Intolerance in the Reign of Elizabeth, Queen of England

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Houghton, Mifflin, 1917 - Church and state - 218 pages

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Page 123 - We hold, that seeing there is not any man of the Church of England but the same man is also a member of the commonwealth ; nor any man a member of the commonwealth, which is not also of the Church of England...
Page 112 - ... every person under the degree of a bishop, which doth or shall pretend to be a priest or minister of God's Holy Word and Sacraments, by reason of any other form of institution, consecration, or ordering, than the form set forth by parliament in the time of the late King of most worthy memory, King Edward the Sixth, or now used in the reign of our most gracious sovereign lady...
Page 139 - The last book of service is gone through, with a proviso to retain the ornaments which were used in the first and second years) of King Edward, until it please the Queen to take other order for them.
Page 121 - Wherefore let us not fear to be herein bold and peremptory, that if any thing in the church's government, surely the first institution of bishops was from heaven, was even of God ; the Holy Ghost was the author of it.
Page 171 - ... which only concern the confession of the true Christian faith and the doctrine of the sacraments...
Page 169 - Tis the prince's province to protect and defend the councils of his clergy, to keep the peace, to see their decrees executed, and to punish the contemners of them ; but to exercise no spiritual jurisdiction*.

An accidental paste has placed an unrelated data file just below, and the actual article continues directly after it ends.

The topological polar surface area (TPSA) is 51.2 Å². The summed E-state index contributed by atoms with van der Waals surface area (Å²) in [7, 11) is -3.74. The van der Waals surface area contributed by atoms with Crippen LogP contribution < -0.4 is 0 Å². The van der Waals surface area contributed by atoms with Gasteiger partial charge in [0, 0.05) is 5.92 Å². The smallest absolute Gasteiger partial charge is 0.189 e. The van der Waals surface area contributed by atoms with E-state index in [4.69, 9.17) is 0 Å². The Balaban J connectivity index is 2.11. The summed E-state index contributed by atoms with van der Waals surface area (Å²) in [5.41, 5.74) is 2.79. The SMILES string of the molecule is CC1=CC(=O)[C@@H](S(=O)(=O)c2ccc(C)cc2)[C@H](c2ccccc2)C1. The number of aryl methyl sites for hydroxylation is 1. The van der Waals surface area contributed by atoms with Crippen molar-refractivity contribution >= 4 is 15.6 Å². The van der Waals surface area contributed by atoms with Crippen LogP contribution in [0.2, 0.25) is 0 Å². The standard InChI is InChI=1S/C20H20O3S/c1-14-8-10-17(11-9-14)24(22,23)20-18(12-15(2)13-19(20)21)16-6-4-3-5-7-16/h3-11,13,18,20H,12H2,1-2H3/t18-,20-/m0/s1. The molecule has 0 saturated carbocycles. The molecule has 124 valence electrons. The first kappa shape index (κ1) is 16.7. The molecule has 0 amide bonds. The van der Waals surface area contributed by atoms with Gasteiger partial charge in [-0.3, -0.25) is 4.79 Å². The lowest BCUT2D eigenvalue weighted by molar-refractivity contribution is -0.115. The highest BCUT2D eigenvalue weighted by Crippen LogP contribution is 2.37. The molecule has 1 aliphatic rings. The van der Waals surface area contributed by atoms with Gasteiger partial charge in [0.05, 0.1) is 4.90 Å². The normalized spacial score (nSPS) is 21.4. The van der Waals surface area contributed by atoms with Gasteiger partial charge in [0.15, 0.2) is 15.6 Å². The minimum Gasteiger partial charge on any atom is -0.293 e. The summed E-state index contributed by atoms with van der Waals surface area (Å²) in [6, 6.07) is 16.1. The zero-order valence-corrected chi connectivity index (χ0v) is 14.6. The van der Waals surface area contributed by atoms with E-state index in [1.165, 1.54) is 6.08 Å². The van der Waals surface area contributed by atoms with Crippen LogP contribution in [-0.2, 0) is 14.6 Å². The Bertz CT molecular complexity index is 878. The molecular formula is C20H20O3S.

Page 37 - Wherefore, her Majesty would have all her loving subjects to understand, that, as long as they shall openly continue in the observation of her laws, and shall not wilfully and manifestly break them by their open actions, her Majesty's meaning is, not to have any of them molested by any inquisition or examination of their consciences in causes of religion; but will accept and entreat them as her good and obedient subjects.
Page 114 - Churches, to all times. But with any such partial eye to respect ourselves, and by cunning to make those things seem the truest which are the fittest to serve our purpose, is a thing which we neither like nor mean to follow.
Page 148 - Saviour, were not with strife to be pulled up, lest it might spoil and supplant the good corn, but to grow on together till the harvest. After, they grew to a more absolute defence and maintenance of all the orders of the Church, and stiffly to hold, that nothing was to be innovated ; partly because it needed not, partly because it would make a breach upon the rest.
Page 176 - The Church planted or gathered is a company or number of Christians or believers, which, by a willing covenant made with their God, are under the government of God and Christ, and keep his laws in one holy communion...

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